Baylor in New York - Courses & Facilities
Students spend a full semester in New York City, and receive a full-time course load of credit (12 hrs.). Credits consist of:
- 3 hrs. Communication Internship Credit with a New York City company/organization. (Previous Baylor interns have worked for ESPN, NBC, MTV, VH-1, American Movie Classics, and many other nationally-known employers; many were given job offers). The internship must be a CSS or FDM internship. Should the student wish credit for their internship in another academic major/department, he/she must pursue that department for credit (via academic petition or other means); the student must enroll for the course by its assigned class number.
- 3 hrs. Independent Study (Should be designed to support and inform your specific internship). This independent study will be headed by Dr. Joe Kickasola. Should the student wish credit for their independent study in another academic major/department, he/she must pursue that department for credit (via academic petition or other means); the student must take the course by its assigned class numbers. Note: the Speech department (CSS) does not currently support a CSS independent study in this program; speech majors will need to register for a FDM or JOU independent study, specifically designed for NYC, to meet the requisite 12 hours of credit; see “registration info” for more details.
- 6 hrs. of classes from the following list:
- Communication and Culture (fall and spring semester): A study of prominent modes of cultural criticism, as they focus on the intersection of communication and modern culture. Several spheres of culture are examined in light of communication theory, and these spheres may change from semester to semester. Past spheres have included: the arts, film/TV, new technologies, architecture/neighborhood planning, journalism, business, and music. The class features a mixture of lectures, guest lectures, museum visits, and cultural events.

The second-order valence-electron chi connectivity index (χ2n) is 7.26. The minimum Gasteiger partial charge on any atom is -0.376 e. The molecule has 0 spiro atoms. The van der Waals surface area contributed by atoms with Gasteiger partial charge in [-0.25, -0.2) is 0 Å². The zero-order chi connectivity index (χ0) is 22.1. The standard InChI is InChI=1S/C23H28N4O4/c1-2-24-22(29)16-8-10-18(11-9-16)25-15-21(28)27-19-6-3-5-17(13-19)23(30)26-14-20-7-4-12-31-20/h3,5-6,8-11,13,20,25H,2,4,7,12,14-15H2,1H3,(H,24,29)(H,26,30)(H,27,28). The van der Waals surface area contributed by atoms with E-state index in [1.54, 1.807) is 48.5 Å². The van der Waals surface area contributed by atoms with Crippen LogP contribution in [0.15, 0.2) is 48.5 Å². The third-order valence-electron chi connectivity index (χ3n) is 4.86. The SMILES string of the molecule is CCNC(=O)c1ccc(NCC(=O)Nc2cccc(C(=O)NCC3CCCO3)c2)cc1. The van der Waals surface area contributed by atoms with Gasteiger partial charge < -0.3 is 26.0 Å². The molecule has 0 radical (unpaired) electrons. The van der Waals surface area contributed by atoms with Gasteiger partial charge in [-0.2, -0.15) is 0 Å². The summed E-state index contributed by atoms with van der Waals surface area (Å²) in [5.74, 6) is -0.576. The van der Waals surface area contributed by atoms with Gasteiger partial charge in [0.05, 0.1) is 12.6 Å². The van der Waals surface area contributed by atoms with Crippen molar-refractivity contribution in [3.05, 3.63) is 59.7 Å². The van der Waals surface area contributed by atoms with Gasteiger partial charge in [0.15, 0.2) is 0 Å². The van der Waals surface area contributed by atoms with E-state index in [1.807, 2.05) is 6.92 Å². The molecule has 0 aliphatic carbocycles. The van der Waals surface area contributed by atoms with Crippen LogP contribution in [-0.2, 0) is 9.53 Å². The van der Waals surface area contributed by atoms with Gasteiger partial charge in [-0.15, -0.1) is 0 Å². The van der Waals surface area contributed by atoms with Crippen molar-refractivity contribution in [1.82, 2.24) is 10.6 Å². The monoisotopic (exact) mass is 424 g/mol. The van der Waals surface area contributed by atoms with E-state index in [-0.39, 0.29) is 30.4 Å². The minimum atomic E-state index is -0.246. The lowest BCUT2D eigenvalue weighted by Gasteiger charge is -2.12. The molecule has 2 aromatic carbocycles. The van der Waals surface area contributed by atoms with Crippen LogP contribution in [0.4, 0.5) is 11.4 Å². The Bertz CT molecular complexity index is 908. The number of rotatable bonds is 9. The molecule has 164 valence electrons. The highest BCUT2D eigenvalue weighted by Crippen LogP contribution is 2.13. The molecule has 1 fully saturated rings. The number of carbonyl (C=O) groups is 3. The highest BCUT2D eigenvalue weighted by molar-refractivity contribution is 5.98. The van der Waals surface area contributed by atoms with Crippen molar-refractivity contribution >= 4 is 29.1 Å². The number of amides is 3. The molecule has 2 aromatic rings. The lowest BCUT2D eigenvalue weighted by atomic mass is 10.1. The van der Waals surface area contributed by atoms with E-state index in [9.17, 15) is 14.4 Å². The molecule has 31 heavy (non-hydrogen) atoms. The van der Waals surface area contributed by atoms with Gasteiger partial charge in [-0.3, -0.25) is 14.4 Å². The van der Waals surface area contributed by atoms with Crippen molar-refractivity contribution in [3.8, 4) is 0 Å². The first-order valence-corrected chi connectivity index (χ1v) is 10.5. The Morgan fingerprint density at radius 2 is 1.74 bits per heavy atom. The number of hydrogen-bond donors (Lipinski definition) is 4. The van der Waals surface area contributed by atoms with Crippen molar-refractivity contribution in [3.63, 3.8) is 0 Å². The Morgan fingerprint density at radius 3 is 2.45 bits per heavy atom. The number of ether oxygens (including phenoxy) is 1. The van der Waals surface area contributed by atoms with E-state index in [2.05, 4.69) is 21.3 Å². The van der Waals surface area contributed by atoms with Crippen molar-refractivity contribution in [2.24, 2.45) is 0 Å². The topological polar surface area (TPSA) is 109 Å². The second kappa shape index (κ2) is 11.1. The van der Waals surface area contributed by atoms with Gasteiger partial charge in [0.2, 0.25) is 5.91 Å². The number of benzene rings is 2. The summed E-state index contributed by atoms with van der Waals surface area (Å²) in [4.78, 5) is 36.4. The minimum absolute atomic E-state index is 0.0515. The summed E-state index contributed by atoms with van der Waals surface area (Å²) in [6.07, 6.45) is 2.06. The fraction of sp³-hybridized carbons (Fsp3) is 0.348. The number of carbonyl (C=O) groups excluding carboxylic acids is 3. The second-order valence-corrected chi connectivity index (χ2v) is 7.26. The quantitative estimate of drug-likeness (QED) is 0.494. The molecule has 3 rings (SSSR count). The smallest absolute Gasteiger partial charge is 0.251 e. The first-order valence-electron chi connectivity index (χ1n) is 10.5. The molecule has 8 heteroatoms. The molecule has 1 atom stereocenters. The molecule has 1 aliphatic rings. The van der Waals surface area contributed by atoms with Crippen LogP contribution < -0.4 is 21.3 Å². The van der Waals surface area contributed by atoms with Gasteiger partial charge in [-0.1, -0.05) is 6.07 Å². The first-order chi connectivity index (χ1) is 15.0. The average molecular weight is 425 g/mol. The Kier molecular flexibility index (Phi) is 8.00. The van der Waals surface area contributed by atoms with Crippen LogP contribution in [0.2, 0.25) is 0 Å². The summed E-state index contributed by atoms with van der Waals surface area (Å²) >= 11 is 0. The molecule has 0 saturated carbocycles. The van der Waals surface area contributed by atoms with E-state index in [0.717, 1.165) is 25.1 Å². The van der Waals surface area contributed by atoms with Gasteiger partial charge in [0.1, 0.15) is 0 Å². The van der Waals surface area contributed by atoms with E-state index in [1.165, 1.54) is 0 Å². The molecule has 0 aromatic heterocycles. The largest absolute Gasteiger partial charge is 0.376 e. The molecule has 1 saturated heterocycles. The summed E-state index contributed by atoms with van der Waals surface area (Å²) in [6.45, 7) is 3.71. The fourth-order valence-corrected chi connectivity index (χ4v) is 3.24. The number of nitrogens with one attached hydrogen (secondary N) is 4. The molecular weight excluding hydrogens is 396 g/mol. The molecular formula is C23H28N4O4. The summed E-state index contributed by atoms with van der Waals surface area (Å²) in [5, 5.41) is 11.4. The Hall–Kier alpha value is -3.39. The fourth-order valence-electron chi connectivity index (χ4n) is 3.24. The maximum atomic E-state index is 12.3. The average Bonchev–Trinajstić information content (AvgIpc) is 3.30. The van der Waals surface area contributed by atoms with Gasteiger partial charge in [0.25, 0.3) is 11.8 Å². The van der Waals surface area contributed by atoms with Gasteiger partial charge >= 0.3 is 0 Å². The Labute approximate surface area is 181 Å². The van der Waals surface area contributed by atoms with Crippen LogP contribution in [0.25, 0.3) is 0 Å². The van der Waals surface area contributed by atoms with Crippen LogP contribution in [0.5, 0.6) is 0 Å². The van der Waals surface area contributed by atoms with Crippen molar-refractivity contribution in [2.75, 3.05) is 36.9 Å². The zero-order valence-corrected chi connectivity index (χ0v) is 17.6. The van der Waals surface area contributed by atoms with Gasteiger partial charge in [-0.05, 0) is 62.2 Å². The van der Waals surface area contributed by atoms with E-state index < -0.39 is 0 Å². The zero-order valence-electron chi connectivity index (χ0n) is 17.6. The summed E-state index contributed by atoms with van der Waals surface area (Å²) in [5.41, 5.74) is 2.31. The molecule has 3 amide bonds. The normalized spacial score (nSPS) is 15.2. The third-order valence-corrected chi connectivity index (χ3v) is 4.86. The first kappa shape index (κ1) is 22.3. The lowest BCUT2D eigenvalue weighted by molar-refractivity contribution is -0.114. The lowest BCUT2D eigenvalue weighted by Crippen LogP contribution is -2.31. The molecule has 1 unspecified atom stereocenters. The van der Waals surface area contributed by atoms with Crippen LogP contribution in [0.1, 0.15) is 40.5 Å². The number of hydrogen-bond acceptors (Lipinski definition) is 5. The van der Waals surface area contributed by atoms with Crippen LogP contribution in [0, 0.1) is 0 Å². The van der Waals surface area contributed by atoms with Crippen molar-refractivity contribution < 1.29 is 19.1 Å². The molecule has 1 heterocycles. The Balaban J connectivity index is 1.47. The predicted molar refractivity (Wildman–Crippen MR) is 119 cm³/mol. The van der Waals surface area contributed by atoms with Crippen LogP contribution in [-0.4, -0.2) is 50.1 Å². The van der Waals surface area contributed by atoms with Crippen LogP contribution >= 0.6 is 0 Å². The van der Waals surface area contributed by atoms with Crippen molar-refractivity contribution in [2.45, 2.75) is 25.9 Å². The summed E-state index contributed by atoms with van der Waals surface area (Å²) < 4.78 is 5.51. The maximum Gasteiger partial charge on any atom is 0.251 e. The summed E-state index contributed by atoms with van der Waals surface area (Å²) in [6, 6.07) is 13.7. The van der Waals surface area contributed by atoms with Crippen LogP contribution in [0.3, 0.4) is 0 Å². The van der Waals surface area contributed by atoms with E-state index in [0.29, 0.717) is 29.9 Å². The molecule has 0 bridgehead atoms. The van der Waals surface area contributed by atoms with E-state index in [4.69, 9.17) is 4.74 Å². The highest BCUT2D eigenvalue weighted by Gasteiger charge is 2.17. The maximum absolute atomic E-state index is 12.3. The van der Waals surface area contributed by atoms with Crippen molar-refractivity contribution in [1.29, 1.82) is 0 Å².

- Art and the Moving Image (fall semester): A study in
the confluence of the visual arts and moving image media. The course
emphasizes classic aesthetic concepts, contemporary concerns surrounding
those concepts, and unique aesthetic concerns arising from modern
technological society. The class features a mixture of lectures, guest
lectures, museum visits, and cultural events.
- Topics in Contemporary Cinema (spring semester): An academic investigation at the intersection of contemporary cinema and contemporary culture. A variety of critical paradigms are studied, as well as contemporary philosophical ideas. Cinema is approached as a cultural artifact, pregnant with issues of genre, aesthetics, philosophy (especially postmodernism), theology, and cultural history. In other words, students are encouraged to think deeply and reflectively about their own time through the lens of cinema. The course draws upon and utilizes the many art theaters and cinematic resources of New York City.
The class assignments are built around the students' experiences in New York, encouraging them to think more deeply and philosophically about "everyday" communication activity, from work to leisure.
Classes meet Monday and Wednesday nights, from 7 pm to 10:30 pm (i.e., two classes, one night each per week). There is break in the middle of each class each evening.